Abstract: We study how social media affects election outcomes in the United States. We use variation in the number of Twitter users across counties induced by early adopters at the 2007 South by Southwest (SXSW) festival, a key event in Twitter’s rise to popularity. We show that this variation is unrelated to observable county characteristics and electoral outcomes before the launch of Twitter. Our results indicate that Twitter lowered the Republican vote share in the 2016 and 2020 presidential elections, but had limited effects on Congressional elections and previous presidential elections. Evidence from survey data, primary elections, and a text analysis of millions of tweets suggests that Twitter’s relatively liberal content may have persuaded voters with moderate views to vote against Donald Trump.
    Keywords: voting behavior, elections
    JEL: D72
    Date: 2022–09
  5. By: Murard,Elie
    Abstract: After the 1919–1922 Greco-Turkish conflict, 1.2 million Greek Orthodox were forcibly displacedfrom Turkey to Greece, increasing the host population by 20 percent within a few months. Refugees were pro-vided withfarmland, new houses and schools, and were granted the Greek citizenship. This paper analyses the long-term socialintegration of refugees and the effect of their resettlement on social cohesion. Combining historical and modernpopulation censuses and surveys, this paper finds that, by the 2000s, refugees display a high rate of intermarriagewith Greek natives, report levels of trust in others and in institutions similar to natives, and exhibit higherpolitical and civic participation. At the community level, places with a higher share of refugees in 1928 are morelikely to have at least one sport association 80 years later. There is no impact on political fragmentation nor oncrime. The historical refugees’ integration starkly contrasts with the social marginalization of recent Albanianimmigrants who, unlike the former, neither spoke Greek nor had the same religion as locals upon arrival. These resultssuggest that early investments in inclusion policies can be effective at fostering refugees’ assimilation, at least whennewcomers and locals have similar cultural profiles.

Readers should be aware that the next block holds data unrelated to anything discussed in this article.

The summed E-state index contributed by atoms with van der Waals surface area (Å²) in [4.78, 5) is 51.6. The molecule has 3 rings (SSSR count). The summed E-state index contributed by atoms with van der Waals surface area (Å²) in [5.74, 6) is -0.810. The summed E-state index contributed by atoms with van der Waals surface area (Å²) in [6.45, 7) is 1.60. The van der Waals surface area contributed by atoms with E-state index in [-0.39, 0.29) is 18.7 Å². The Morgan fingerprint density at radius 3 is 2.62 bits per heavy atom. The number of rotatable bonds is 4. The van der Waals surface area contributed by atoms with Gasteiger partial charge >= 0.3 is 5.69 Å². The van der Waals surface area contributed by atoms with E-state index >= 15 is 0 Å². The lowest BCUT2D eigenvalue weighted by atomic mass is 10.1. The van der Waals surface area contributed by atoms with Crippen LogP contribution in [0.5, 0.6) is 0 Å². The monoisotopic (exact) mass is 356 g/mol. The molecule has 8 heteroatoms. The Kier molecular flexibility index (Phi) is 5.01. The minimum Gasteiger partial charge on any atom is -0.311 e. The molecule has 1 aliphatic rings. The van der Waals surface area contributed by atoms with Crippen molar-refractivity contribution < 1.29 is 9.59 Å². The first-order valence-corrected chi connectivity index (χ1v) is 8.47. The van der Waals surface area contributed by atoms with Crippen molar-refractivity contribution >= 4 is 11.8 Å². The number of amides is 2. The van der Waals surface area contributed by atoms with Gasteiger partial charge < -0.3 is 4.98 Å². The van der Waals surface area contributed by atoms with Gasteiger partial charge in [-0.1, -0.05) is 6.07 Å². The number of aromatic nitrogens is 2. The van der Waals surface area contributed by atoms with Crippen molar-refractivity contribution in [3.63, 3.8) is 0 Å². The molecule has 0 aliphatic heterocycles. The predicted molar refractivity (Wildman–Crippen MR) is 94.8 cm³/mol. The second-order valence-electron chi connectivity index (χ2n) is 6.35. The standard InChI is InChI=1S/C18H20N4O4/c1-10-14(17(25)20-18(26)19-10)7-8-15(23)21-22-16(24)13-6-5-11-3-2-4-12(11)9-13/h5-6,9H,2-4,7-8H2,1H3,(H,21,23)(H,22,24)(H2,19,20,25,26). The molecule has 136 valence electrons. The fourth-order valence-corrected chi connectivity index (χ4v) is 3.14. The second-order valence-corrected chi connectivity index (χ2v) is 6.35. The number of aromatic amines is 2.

Keywords: Indigenous Peoples,Indigenous Communities,Indigenous Peoples Law,Educational Sciences,Armed Conflict,Social Cohesion
    Date: 2022–01–26
  6. By: Albarosa,Emanuele; Elsner,Benjamin
    Abstract: In 2015, Germany welcomed close to one million asylum seekers and refugees from Syria,Afghanistan, the Western Balkans and elsewhere. Although the country was often praised for its welcome culture, theinflow has spurred a debate about identity, social cohesion and the limits of multiculturalism. This paper analyzes theeffect of this inflow on various dimensions of social cohesion. To separate causation from correlation, itexploits the fact that asylum seekers in Germany are allocated to local areas based on an area’s tax revenues andpopulation several years prior. Therefore, the allocation is unrelated to current economic, political or socialconditions. Based on survey data as well as data scraped from newspapers, the paper documents two sets of results.First, it finds no effect on self-reported indicators of trust and perceived fairness, and a small negative effect onand attitudes towards immigrants. In contrast, it finds that the refugee inflow led to an increased incidence ofanti-immigrant violence that lasted for about two years. This increase is larger in areas with higher unemploymentand greater support for right-wing parties.
    Keywords: Social Cohesion,International Migration,Migration and Development,Human Migrations & Resettlements,Crime and Society,Indigenous Peoples Law,Indigenous Peoples,Indigenous Communities,Rural Labor Markets,Labor Markets
    Date: 2022–01–26
  7. By: Pantelis Kammas (Athens University of Economics and Business, Patission 76, Athens 10434, Greece); Vassilis Sarantides (Athens University of Economics and Business, Patission 76, Athens 10434, Greece)
    Abstract: What explains the emergence of cooperation among individuals and what determines the range of situations in which humans cooperate? In this study, we build on the pathogen stress hypothesis to explore the role of infectious diseases on the radius of trust (i.e., on whether trust was restricted towards a narrow circle of familiar others or, in contrast, involved a much wider circle of strangers) in different societies through the years. Our analysis develops and employs both contemporary and historical measures of radius of trust and takes place along four layers, namely at: (i) cross-country level, (ii) cross-country individual level, (iii) pre-industrial ethic group level, and (iv) using data on second-generation migrants. Empirical findings across all layers of analysis clearly indicate that historical pathogen prevalence is robustly and negatively associated with the radius of trust that the reference point of in-groups is restricted to the closest circle of familiar others. In other words, lethal disease environments seem to increase the distance between out-group and in-group trust, decreasing consequently the radius of people who are deemed trustworthy.